1. I'm a parent (never been a foster parent) and I 100% agree that foster parenting is harder than the usual type of parenting. It has to be. When you start off with a baby, they do have their personalities, but they are much more of a blank slate than, say, a 7-year-old. Parenting my 7-year-old works because I've raised her from birth and I know her; I don't think I could parent someone else's 7-year-old.

    2. Lana-that's what we're dealing with. Hard truths that you don't want to believe, but have to. Though sometimes it's hard to WANT to pick someone up again.

      Athena-Thanks for your support! I've nearly driven myself crazy because parenting was much harder than my Mormon upbringing made it seem. (Just love em and teach them about the Book of Mormon-it'll all work out!) It's been really difficult for me to admit that these are just harder kids. Because it's so much easier for me to say that I'm the failure.

  2. As a parent I'm definitely NOT saying "duh" and rolling my eyes. Fostering is very difficult with some very unique challenges and anyone that thinks that they have all the answers because they're comparing their own experience with their bio kids that they've raised since birth to yours is a total moron.

    Perhaps it was a bit naive to assume that you could simply "fix" all the problems these kids are facing but it would also be a mistake to believe that you failed to make a difference. If nothing else you gave them a safe, secure environment during a very traumatic time (and unfortunately not every foster home is safe) which is no small feat. Anyway, I wish you the best with the children you're trying to adopt. I haven't been online as much these past couple months (I'm trying to be a better mom to my own kids) but I still think about you and like to check in every so often. If you ever give up blogging I'd still love if we could email every so often.

    1. :) I'm glad to hear my mother-in-law is a moron! (I already knew that, though)
      And it's true. We've heard horror stories about foster homes that are more dangerous than the birth families homes! It's awful.
      I will email you! I promise.

  3. As usual, I agree with everything Angela said above.

    I'm glad that you and your husband are smart and caring enough to sit down and really communicate with each other. I know it seems silly, but there are so many people who don't or can't. I hope the people responsible for the best interests of the children you would like to adopt can recognize the love and stable home that you are offering as they make their weighty decisions.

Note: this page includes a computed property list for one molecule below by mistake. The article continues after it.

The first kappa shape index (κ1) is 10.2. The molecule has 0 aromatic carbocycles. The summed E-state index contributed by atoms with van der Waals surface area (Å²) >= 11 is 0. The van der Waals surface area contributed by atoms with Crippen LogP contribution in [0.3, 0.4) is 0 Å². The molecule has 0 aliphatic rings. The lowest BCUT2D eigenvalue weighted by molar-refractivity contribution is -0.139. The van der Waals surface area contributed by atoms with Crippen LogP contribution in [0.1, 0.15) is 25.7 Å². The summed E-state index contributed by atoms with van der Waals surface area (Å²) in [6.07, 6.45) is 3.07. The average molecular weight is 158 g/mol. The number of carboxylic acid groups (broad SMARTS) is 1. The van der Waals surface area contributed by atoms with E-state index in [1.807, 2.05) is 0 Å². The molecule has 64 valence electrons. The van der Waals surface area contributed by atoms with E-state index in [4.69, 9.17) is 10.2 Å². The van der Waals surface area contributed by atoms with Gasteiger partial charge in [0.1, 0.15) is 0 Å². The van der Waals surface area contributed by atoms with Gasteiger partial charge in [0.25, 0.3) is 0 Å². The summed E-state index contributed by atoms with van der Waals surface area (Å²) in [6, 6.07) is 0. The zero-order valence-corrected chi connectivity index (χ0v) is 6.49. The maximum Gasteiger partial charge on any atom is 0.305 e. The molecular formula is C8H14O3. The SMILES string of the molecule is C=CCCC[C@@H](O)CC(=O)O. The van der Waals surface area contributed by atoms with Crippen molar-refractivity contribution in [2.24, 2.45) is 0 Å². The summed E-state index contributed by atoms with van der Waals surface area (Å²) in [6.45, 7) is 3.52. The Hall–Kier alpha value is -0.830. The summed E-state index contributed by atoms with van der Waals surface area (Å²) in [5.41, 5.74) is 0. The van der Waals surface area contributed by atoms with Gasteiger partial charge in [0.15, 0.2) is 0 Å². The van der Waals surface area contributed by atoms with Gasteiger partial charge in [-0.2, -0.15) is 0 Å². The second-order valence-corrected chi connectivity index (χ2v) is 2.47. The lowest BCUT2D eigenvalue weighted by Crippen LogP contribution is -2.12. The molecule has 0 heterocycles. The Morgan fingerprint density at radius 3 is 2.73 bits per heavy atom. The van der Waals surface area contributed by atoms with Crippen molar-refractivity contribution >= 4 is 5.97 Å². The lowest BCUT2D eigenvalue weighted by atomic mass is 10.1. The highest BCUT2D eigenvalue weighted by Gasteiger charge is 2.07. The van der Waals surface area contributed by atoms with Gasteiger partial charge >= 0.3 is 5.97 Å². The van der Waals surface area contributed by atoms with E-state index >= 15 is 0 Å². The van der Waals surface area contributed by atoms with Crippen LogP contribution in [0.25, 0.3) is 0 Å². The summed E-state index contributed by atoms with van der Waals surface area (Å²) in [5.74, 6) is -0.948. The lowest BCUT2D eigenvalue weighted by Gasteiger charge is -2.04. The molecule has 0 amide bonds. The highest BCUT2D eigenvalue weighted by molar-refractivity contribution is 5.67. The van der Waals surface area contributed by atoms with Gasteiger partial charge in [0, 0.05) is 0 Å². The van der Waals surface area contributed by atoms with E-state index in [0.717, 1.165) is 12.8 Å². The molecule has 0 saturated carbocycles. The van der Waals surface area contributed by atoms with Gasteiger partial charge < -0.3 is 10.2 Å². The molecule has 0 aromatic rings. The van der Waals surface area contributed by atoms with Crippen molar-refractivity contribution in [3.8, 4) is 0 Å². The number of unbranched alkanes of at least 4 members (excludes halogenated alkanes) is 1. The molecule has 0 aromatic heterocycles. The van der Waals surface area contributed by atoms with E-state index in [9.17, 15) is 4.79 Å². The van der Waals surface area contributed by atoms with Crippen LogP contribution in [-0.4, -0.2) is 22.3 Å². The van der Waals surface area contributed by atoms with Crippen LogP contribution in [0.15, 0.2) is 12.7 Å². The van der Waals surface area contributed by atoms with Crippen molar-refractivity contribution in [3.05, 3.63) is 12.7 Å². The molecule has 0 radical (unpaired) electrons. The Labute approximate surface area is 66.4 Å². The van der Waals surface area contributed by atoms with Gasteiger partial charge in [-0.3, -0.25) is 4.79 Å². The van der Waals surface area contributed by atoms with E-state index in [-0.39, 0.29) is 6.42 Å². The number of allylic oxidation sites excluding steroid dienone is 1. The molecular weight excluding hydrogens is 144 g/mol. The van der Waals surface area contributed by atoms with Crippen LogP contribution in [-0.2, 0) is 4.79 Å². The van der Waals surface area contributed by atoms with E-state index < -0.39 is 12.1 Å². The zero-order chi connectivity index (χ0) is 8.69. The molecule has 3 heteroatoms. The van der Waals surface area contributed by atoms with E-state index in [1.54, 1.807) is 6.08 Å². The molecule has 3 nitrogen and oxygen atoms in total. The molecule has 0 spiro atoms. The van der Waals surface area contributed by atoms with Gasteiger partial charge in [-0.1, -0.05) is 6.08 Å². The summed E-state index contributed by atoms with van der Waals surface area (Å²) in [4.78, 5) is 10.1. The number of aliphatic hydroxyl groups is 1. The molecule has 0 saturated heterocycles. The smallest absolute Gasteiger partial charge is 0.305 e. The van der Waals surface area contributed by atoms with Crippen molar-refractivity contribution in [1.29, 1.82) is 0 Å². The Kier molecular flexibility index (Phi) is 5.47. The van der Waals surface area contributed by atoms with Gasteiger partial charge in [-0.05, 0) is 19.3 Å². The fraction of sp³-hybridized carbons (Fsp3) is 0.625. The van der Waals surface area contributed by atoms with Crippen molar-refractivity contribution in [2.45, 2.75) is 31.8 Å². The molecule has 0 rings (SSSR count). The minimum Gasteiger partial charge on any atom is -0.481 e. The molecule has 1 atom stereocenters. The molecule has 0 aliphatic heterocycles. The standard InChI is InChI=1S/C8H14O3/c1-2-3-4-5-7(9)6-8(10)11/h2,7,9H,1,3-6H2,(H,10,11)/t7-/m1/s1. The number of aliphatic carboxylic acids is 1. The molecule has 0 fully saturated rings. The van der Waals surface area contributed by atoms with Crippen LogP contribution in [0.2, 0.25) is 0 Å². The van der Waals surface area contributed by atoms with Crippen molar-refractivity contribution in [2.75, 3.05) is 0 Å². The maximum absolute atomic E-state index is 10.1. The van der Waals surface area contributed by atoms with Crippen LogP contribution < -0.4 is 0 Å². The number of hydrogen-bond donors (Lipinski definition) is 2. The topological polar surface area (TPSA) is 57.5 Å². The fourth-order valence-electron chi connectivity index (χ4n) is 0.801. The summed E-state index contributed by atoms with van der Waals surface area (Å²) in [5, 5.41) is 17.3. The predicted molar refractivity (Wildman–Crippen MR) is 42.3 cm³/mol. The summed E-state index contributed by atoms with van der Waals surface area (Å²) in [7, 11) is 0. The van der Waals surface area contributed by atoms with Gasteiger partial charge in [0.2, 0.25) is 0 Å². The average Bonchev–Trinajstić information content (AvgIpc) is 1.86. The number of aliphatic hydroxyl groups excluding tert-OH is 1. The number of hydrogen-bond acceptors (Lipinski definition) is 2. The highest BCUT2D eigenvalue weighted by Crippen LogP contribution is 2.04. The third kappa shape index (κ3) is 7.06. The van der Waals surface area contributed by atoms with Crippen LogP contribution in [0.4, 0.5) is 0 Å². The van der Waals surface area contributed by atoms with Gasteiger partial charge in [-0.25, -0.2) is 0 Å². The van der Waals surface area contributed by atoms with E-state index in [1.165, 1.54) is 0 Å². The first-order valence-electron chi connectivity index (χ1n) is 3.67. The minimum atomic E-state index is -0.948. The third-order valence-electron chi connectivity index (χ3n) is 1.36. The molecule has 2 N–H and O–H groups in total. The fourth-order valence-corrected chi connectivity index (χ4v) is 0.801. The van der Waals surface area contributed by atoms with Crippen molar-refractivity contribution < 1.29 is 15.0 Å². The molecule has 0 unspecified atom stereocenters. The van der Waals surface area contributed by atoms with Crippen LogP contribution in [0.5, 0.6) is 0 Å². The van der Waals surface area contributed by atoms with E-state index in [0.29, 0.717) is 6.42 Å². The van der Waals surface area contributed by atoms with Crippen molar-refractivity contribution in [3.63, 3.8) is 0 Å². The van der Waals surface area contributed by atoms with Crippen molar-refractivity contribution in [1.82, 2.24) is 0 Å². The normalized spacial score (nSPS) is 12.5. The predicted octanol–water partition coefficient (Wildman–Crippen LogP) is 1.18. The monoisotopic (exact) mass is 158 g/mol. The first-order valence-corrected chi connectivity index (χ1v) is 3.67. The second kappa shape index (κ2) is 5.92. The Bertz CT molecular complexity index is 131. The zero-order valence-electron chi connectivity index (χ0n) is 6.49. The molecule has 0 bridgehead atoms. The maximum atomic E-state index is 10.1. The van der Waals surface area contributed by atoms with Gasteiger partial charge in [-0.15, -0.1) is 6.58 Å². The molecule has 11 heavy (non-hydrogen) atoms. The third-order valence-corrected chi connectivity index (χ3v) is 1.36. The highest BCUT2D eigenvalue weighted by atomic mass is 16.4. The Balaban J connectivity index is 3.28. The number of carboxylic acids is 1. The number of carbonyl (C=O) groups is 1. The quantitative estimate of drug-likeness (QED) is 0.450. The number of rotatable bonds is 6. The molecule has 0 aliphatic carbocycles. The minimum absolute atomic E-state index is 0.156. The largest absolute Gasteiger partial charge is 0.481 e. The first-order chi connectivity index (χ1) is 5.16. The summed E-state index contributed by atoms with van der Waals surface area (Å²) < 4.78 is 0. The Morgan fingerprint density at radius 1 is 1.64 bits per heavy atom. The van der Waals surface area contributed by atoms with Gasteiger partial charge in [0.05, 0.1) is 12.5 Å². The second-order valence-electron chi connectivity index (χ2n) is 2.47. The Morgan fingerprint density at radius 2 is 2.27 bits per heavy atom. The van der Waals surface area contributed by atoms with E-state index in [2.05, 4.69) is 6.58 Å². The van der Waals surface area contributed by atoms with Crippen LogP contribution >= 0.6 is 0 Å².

1. Thank you for your constant support! I know I would be so much worse off if you haven't had come 'round my blog and given me advice and been uplifting to my soul. Thank you thank you thank you so much!

  4. (Sorry about the late comment. Life intervened!)
    The thing about dealing with kids who've been abused is that you may never know if you've made a difference. But even if you only spent a short time with them, the odds are good that they benefited.
    There's this thing called "sympathetic witness." (See quote below).
    Being a "sympathetic witness" doesn't mean that you literally witnessed the abuse. It means that you may be the first and only persons who treated the kids the way they should be treated - even seeing their flaws up close. A deep part of them will always remember that they are worthy human beings because YOU TREATED THEM SO.
    This quote is from
    "The difference boiled down to one common element— the presence or absence of a “sympathetic witness.” The abused children who grew up to be successful, functional adults had, at some point in their history, an adult who listened to them and believed their stories,"

    1. I'd never heard of a sympathetic witness before. That's pretty neat, though I think my husband is the more sympathetic of the two of us.
      (He thought it was snazzy, too, btw!)